The Capital Brand has increased in reach and hours this quarter – a modest 1.9% in reach, but a more chunky 9.7% in hours. But both are down on the previous year.

Heart is more disappointing. Overall it’s down 1.4% in reach and 6.8% in hours, with both measures down on the year too. It’s also not clear when the previously announced Heart Extra is likely to launch which might help prop up the brand a little. It was announced in December last year, but the presumed spot on the D1 multiplex was retained by Premier Christian Radio after negotiations with multiplex operator (Premier has signed up until 2028 according to reports).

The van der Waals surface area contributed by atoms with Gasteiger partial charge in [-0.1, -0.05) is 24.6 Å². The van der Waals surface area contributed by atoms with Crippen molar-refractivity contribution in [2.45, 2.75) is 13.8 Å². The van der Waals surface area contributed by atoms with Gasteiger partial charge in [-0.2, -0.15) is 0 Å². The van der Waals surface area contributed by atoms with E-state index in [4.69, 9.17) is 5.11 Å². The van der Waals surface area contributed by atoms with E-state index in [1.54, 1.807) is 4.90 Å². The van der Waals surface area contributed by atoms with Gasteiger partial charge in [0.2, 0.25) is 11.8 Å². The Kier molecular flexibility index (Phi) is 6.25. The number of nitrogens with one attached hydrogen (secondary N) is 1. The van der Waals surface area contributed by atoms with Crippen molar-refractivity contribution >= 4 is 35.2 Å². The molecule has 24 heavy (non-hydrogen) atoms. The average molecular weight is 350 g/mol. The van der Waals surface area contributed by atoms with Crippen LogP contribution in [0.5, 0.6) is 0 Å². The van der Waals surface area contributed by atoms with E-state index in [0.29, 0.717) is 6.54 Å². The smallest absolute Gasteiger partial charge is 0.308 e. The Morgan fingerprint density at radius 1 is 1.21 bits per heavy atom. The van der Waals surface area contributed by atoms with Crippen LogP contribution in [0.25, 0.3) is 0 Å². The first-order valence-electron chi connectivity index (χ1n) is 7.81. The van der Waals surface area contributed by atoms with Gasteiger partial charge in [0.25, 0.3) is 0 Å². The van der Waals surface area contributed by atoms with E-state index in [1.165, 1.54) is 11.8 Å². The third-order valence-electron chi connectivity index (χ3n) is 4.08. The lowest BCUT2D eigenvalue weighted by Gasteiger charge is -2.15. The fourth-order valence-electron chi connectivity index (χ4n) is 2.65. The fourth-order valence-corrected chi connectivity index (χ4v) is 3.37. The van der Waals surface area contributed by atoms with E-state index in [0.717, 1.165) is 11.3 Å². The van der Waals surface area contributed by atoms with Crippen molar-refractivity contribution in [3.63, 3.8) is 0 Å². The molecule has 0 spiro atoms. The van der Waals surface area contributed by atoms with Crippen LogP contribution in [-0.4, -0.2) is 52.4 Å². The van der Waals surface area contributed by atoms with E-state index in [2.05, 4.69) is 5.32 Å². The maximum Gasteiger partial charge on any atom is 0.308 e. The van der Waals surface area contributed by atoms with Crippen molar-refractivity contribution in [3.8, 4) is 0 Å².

Smooth has also shown some disappointing results this quarter, down in reach and hours, although not as bad on the year. While Xfm is flat in reach, but down further in hours – another 7% down on the quarter and 12% down on the year. The radio industry is currently awash with rumours that Chris Moyles is going to Xfm, which may even get a full rebrand and relaunch. We’ll have to see.

LBC has had some very strong results, with its reach up strongly on both the quarter and the year. The station is now showing some real growth since it went national towards the start of last year. We could be in for some interesting battles between LBC and Talkradio once it launches.

It feels like every quarter that I report that 6 Music has had a record reach. Well it hasn’t this quarter – it’s actually down by a paltry 9,000 listeners. But it’s had record hours. With its listeners spending 9.1 hours a week, this is not an “additional” station, this is very much a main station for those 2m people.